Crypto investment – considering the mental factor

Some months ago I added a separate page on my blog just to mention a few bits about bitcoin and cryptocurrencies in general.  This was sparked by several friends and family inquiring as to whether I thought it would be a good investment.  Click here to see those explanations.crypto


Lately, the topic of cryptos has surfaced more and more regularly in conversations with friends and around dinner tables.  No surprise given the large amount of media attention that cryptos have been receiving, and secondly, due to the huge price swings (up and down) that the cryptos are experiencing, as well as the huge overall appreciation rally in 2017, with bitcoin rallying from $998 on 1st January to yesterday’s close of $10,869 (an increase of 9,890%).

Personally, I have not paid a lot of attention to these price movements and I have not entered into any trades in any of the crypto markets.  I don’t know whether it is a bublle or not.  However, I wanted to add one perspective to the mix – something that I know a very well.  A perspective based on my experience in trading various financial instruments using a range of trading strategies over the years.

I am motivated to share this for the benefit of my friends who are considering ‘investing’ some of their savings in these instruments, as they may not be aware of what awaits once they have pulled the trigger.

Watching a market go up and down in price is incredibly easier when one is sitting and watching from the sidelines, without having a vested interest in it.  It becomes incredibly  easy to have a hindsight and develop explanations for why one should have, or would have,  been able to predict future price movements.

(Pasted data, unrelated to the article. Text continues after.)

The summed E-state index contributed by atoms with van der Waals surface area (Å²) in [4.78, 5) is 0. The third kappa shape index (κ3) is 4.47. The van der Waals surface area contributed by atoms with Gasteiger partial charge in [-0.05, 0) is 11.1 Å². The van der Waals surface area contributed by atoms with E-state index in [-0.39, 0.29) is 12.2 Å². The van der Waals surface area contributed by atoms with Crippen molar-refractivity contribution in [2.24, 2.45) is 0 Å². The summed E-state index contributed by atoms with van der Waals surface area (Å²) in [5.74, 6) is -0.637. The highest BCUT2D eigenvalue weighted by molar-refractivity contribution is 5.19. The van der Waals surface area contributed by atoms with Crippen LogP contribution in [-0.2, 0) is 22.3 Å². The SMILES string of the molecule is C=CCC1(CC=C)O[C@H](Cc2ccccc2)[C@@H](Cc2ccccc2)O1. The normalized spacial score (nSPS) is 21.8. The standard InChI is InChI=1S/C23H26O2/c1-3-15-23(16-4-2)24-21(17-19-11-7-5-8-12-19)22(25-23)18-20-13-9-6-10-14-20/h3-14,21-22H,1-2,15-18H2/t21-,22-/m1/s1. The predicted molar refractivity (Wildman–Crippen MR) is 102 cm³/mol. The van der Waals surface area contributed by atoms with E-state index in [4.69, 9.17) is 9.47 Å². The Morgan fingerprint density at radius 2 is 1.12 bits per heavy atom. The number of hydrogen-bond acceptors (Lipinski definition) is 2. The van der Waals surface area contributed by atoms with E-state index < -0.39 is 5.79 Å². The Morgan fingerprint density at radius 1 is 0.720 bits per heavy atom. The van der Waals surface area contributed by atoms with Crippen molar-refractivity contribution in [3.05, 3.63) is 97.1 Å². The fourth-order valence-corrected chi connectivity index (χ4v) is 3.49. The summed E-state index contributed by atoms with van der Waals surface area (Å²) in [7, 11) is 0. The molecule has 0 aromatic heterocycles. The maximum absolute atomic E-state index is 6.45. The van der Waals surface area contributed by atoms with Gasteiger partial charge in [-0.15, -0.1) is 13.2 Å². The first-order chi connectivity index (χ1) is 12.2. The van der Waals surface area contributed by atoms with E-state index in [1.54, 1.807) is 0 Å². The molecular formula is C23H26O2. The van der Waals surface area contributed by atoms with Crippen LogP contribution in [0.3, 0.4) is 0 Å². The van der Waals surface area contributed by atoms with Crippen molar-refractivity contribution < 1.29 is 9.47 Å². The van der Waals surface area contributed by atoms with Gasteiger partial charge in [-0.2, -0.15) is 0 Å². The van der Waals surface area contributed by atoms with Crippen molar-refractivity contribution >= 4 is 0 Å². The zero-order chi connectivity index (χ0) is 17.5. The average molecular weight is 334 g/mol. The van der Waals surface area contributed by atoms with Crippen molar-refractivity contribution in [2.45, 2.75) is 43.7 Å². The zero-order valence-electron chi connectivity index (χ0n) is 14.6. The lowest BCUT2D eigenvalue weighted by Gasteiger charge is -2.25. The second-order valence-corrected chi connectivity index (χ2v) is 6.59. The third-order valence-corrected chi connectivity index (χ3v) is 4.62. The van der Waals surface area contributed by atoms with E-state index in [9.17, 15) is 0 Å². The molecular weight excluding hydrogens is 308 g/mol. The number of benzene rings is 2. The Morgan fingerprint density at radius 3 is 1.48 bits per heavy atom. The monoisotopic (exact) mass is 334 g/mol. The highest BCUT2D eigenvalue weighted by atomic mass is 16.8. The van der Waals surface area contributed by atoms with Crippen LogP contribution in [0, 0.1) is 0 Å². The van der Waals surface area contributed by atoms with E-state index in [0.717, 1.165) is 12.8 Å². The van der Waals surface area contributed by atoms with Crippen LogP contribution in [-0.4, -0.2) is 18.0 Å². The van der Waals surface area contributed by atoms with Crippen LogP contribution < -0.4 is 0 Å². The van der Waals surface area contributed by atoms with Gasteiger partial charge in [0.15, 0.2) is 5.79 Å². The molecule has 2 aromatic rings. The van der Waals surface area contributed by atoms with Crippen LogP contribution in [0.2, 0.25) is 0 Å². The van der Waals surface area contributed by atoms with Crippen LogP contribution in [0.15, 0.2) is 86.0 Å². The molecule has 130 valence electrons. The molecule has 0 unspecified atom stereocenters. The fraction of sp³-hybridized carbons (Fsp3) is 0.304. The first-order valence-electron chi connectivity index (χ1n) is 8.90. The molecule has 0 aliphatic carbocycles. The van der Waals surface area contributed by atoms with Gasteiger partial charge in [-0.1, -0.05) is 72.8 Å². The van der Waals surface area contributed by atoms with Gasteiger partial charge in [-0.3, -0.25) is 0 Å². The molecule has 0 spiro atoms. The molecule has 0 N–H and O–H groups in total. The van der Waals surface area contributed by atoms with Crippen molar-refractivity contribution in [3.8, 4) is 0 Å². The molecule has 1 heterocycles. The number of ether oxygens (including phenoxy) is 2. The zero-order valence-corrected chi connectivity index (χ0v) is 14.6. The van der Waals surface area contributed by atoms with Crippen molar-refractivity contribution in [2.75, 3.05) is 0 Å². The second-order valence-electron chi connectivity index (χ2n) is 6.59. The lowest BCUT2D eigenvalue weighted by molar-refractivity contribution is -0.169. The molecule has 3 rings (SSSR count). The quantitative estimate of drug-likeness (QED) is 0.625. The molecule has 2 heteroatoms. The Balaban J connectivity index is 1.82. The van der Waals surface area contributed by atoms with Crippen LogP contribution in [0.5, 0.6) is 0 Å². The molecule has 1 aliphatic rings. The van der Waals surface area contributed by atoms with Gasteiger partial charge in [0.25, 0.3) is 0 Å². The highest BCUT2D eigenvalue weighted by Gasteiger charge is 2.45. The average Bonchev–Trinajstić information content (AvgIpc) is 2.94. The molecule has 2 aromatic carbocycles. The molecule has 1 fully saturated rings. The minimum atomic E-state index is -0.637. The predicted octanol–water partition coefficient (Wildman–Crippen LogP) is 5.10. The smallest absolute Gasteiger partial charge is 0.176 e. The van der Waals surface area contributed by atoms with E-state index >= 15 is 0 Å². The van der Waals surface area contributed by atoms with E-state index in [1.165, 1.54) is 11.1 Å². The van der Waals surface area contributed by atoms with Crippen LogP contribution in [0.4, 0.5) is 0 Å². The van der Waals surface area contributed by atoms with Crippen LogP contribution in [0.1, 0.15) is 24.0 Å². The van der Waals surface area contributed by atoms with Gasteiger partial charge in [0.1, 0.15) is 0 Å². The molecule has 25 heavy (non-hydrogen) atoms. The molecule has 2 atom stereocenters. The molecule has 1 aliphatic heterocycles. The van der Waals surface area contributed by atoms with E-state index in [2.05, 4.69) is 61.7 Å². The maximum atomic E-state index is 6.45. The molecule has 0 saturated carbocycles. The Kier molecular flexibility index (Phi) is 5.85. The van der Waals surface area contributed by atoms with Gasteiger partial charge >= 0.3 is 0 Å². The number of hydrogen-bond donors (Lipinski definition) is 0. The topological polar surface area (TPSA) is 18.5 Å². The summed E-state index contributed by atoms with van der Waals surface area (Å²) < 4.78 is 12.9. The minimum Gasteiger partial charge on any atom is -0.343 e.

The entire activity becomes incredibly more difficult when one actually has money on the line.  This is largely to due with emotional and psychological factors at play once one has invested money in something.  Traders with many years of experience regularly attest that psychological issues, such as fear and greed, continue to be hurdles in the path to trading success.

Recently I gave a webinar on how to overcome fear and greed in trading (you can watch the webinar here).  The discussion focused largely on hard work and extensive preparation being the building blocks for avoiding emotional hurdles in trading.

Jumping into the deep end

Now take somebody who normally does not invest, trade, or speculate on the financial instruments.  They don’t have a tested trading strategy, they know little about the in’s and out’s of the relevant market, they don’t know about money or risk management, leveraging or margins, and they have no experience of being in a live trade.

Now complicate the matter further by throwing them into the crypto market where prices routinely move up or down in excess of 10% in a single day.  [This is what attracts the human psyche in the first place – big gains!]

My intended warning here is that non-experienced investors are setting themselves for a baptism of fire and price swings, potential gains and losses, and percentage movements, that they are not going to be mentally equipped for.  You are setting yourself for a losing trade!

Just wanted to share this point of view briefly and concisely.  Hope it provides an additional perspective on the matter that the typical person considering a crypto trade may not have participated.




This entry was posted in Financial Markets 101. Bookmark the permalink.

One Response to Crypto investment – considering the mental factor

  1. Pingback: Feb’18 Trading Banter | Trick or Trade

Leave a Reply

Fill in your details below or click an icon to log in: Logo

You are commenting using your account. Log Out /  Change )

Google+ photo

You are commenting using your Google+ account. Log Out /  Change )

Twitter picture

You are commenting using your Twitter account. Log Out /  Change )

Facebook photo

You are commenting using your Facebook account. Log Out /  Change )

Connecting to %s

This site uses Akismet to reduce spam. Learn how your comment data is processed.